The complexity of MCC management is evident in this case. Although the patient presentations have been chosen to illustrate various pathways within the NCCN Guidelines, the advantage of a multidisciplinary approach with tumor board consensus recommendations is most evident in complex advanced disease, for which treatment pathways cannot easily be captured in standardized guidelines.

Conclusions

NCCN Guidelines are available for most cancer types and provide a framework for treatment based on current evidence-based medicine. They provide a valuable tool that, when combined with multidisciplinary management, leads to optimal patient care. In the NCCN Guidelines for MCC, the current lack of high-level evidence in the medical literature contributes to the array of treatment options. The UM multidisciplinary MCC program brings together specialists with diverse training and interests to tailor these guidelines for individualized patient care. This provides tremendous benefit in terms of improving patient care, outcomes, efficiency, costs, education, and research.

The authors have disclosed that they have no financial interests, arrangements, affiliations, or commercial interests with the manufacturers of any products discussed in this article or their competitors.

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Correspondence: Jennifer L. Schwartz, MD, University of Michigan Health System, 1910 Taubman Center, 1500 East Medical Center Drive, Ann Arbor, MI 48109-0314. E-mail: jennschw@med.umich.edu

Article Sections

Figures

  • View in gallery

    Head and neck SPECT-CT, prior to sentinel lymph node (SLN) excision, demonstrates a level IIb neck SLN in the submuscular triangle, deep to the sternocleidomastoid muscle and posterior to the internal jugular vein.

  • View in gallery

    Cytokeratin-20 immunostain identifies Merkel cell carcinoma micrometastasis with an isolated single cell in a sentinel lymph node section (x400).

  • View in gallery

    Primary Merkel cell carcinoma on the forehead.

References

  • 1.

    HodgsonNC. Merkel cell carcinoma: changing incidence trends. J Surg Oncol2005;89:14.

  • 2.

    HeathMJaimesNLemosB. Clinical characteristics of Merkel cell carcinoma at diagnosis in 195 patients: the AEIOU features. J Am Acad Dermatol2008;58:375381.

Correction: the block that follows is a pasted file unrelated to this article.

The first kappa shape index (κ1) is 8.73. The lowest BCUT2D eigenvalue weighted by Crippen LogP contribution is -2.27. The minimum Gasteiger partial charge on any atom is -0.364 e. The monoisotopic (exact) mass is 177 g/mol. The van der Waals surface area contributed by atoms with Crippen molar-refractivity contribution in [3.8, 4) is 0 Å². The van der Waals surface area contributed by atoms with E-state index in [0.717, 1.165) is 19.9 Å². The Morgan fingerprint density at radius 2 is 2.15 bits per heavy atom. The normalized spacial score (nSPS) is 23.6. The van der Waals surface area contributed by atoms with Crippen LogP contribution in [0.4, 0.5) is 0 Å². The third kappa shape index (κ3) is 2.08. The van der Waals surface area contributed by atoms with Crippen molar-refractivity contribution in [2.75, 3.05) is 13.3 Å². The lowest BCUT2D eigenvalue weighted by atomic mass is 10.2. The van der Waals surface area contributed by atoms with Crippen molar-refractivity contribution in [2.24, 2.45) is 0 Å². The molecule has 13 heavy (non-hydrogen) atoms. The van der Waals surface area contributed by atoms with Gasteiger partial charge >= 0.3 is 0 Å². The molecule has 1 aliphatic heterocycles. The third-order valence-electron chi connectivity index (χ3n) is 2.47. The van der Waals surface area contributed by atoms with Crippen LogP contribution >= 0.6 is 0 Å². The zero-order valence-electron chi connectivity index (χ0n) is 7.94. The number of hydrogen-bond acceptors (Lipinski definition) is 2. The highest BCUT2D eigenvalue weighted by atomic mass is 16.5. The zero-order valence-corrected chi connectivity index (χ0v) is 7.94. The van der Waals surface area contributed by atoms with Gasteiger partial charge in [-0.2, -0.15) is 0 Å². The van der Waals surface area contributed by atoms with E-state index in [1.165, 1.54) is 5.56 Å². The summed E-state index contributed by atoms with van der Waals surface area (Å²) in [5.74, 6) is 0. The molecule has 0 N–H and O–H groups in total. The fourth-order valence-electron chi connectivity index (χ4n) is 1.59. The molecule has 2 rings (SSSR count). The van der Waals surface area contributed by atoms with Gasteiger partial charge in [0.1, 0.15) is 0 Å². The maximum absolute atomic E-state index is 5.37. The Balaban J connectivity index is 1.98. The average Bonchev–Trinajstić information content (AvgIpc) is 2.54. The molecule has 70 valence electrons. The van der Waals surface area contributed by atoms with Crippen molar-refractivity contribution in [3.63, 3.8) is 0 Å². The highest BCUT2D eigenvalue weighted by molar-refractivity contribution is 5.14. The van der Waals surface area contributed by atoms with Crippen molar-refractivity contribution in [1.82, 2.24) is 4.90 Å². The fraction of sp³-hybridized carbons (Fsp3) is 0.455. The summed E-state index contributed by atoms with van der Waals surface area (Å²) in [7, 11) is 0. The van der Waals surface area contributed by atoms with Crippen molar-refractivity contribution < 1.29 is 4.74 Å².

• Search Google Scholar
    • Export Citation
  • 3.

    Medina-FrancoHUristMMFiveashJ. Multimodality treatment of Merkel cell carcinoma: case series and literature review of 1024 cases. Ann Surg Oncol2001;8:204208.

    • Search Google Scholar
    • Export Citation
  • 4.

    AllenPJBowneWBJaquesDP. Merkel cell carcinoma: prognosis and treatment of patients from a single institution. J Clin Oncol2005;23:23002309.

    • Search Google Scholar
    • Export Citation
  • 5.

    SchwartzJLBichakjianCKLoweL. Clinicopathologic features of primary Merkel cell carcinoma: a detailed descriptive analysis of a large contemporary cohort. Dermatol Surg2013;39:10091016.

    • Search Google Scholar
    • Export Citation
  • 6.

    EngelsEAFrischMGoedertJJ. Merkel cell carcinoma and HIV infection. Lancet2002;359:497498.

  • 7.

    7.TadmorTAvivAPolliackA. Merkel cell carcinoma, chronic lymphocytic leukemia and other lymphoproliferative disorders: an old bond with possible new viral ties. Ann Oncol2011;22:250256.

    • Search Google Scholar
    • Export Citation
  • 8.

    AgelliMCleggLXBeckerJCRollisonDE. The etiology and epidemiology of merkel cell carcinoma. Curr Probl Cancer2010;34:1437.

  • 9.

    LemosBDStorerBEIyerJG. Pathologic nodal evaluation improves prognostic accuracy in Merkel cell carcinoma: analysis of 5823 cases as the basis of the first consensus staging system. J Am Acad Dermatol2010;63:751761.

    • Search Google Scholar
    • Export Citation
  • 10.

    GillenwaterAMHesselACMorrisonWH. Merkel cell carcinoma of the head and neck: effect of surgical excision and radiation on recurrence and survival. Arch Otolaryngol Head Neck Surg2001;127:149154.

    • Search Google Scholar
    • Export Citation
  • 11.

    EngTYNaguibMFullerCD. Treatment of recurrent Merkel cell carcinoma: an analysis of 46 cases. Am J Clin Oncol2004;27:576583.

  • 12.

    MessinaJLReintgenDSCruseCW. Selective lymphadenectomy in patients with Merkel cell (cutaneous neuroendocrine) carcinoma. Ann Surg Oncol1997;4:389395.

    • Search Google Scholar
    • Export Citation
  • 13.

    MehranyKOtleyCCWeenigRH. A meta-analysis of the prognostic significance of sentinel lymph node status in Merkel cell carcinoma. Dermatol Surg2002;28:113117; discussion 117.

    • Search Google Scholar
    • Export Citation
  • 14.

    GuptaSGWangLCPenasPF. Sentinel lymph node biopsy for evaluation and treatment of patients with Merkel cell carcinoma: the Dana-Farber experience and meta-analysis of the literature. Arch Dermatol2006;142:685690.

    • Search Google Scholar
    • Export Citation